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Bellemeade Sessions

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Tracklist and teeny sound bites


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1. $10.00 Gig (Michael Hurley)
2. Girl On The Billboard (H.Mills & W. Haynes)
3. Victoria (Michael Hurley)
4. Ruben's Train (Trad. Arr. Michael Hurley)
5 The Beggar's Terms (Michael Hurley)
6. Misery (Bob Wills, Tommy Duncan, Tiny Moore)
7. Pay No Attention to Alice (Tom T Hall)
8. Love Changing Blues (Blind Willie McTell)
9. English Nobleman (Michael Hurley)
10. Ghost Woman Blues (George Carter)
11. Sweet Thing (Trad. Arr. Michael Hurley)
Bellemeade Sessions
Frank Van den Elzen, Popwatch No. 10, January 1999

Not the new album promised in the interview in our last issue, but a collection of odds and ends recorded in various locales over the last 5 years and released to coincide with Doc Snock's first -ever extensive tour of the British Isles this summer. A kind of tour-only item, so to speak, released by the Irish Blue Navigator magazine that dedicates its pages to the life and music of Snock and friends, and that was also responsible for setting up said, successful, tour.

Although subtitled "Return to the Land of Lo-Fi", Bellemeade is certainly not a Daniel Johnston-style boombox affair, rather it's a clarification for the casual way it was recorded; a quality not alien to Hurley's albums in the first place. Of the 11 pieces here only 4 are originals, making this inbetweener almost a tribute to the century-old appalachian traditional and illustrious blues and country players the Snock holds dear.

The album opener "$10.00 Gig," pities one of Hurley's reclusive buddies whose only joy in life seems to be "the $10.00 gig at the end of the week", and has the Lemon Lillies supplying vocal harmonies. "Girl on the Billboard" is a cover of an authentic truck driving song with Will Rigby on drums, proving that there are more tasteful things for an ex-dB's member to do than back up Stipe & Co. In the liners Hurley says "I feel like I'm paid mostly for the truck driving I do between gigs. Doing the gig might only take a few hours while I might be 13 hours or more driving to it." Next up's an original instrumental beaut of guitar picking topped with mock trumpet (just lips, no brass). "Ruben's Train" is a stunning fretless banjo adaptation of an old mountain fiddle tune. I could go on at length about every single tune, there;'s literally no filler to be found here. Western swing icon Bob Will's "Misery" is hair raising in Hurley's hands and during the Jerry Roll-like barrel house piano version of Blind Willie McTell's "Love Changing Blues," Hurley busts a string of the upright but brings the song to an end without a blink, quavering along with the off notes. Amazing. "English Nobleman" is another self-penned one, inspired by the ramblin'-with Remailly days during which the two would converse in phony accents without falling out of character for days at end. On the closing instrumental Doc Snock fuses Apppalachian fiddle traditions with multi-string drones that almost recall Tony Conrad and in the process goes straight for the goose bumps, as the whole album basically does.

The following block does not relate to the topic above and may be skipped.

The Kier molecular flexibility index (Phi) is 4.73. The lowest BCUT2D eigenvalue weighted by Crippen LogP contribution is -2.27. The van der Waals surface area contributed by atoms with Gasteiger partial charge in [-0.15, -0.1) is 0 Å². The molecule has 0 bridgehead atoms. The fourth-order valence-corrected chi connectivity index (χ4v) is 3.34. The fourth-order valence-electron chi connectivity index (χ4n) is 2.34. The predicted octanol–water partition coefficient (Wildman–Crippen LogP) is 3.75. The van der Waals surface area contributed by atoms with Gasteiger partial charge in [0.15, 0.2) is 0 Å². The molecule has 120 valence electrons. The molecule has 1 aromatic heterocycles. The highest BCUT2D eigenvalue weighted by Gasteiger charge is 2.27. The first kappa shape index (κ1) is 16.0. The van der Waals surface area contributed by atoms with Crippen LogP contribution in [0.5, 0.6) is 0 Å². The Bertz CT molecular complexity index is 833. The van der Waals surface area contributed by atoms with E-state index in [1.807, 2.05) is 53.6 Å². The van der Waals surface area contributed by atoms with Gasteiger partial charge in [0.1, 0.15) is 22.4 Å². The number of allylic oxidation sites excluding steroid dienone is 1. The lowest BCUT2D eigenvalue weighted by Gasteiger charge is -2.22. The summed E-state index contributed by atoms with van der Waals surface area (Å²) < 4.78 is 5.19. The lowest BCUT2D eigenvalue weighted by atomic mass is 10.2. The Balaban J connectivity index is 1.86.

Yup, even a casual collection of Hurley ditties can fling a heart-skipping wrench into the system of everyone who cares to listen. Snap your copy up when you see it, the supply is not "unlimited." Great cover art too... of course.





ISSUE 2 September 1996

Introduction. Snock Goes to Germany - in '94 - and in '95. Parsnip Snips. Have Moicy Anniversary Special - contributions from: Dave Reisch; Bill Nowlin; Michal Hurley; Peter Stampfel; Jeffrey Frederick; The Best Album of all Time by Greg Forman. Unholy Modal Rounders. Holy Modal Rounders '96. Discnews


ISSUE 1 February 1996

Introduction. First songs - 1964. Vermont - 1979. Snock live - 1979 Chicken Apparition. Spotlight. Blue Navigator - 1984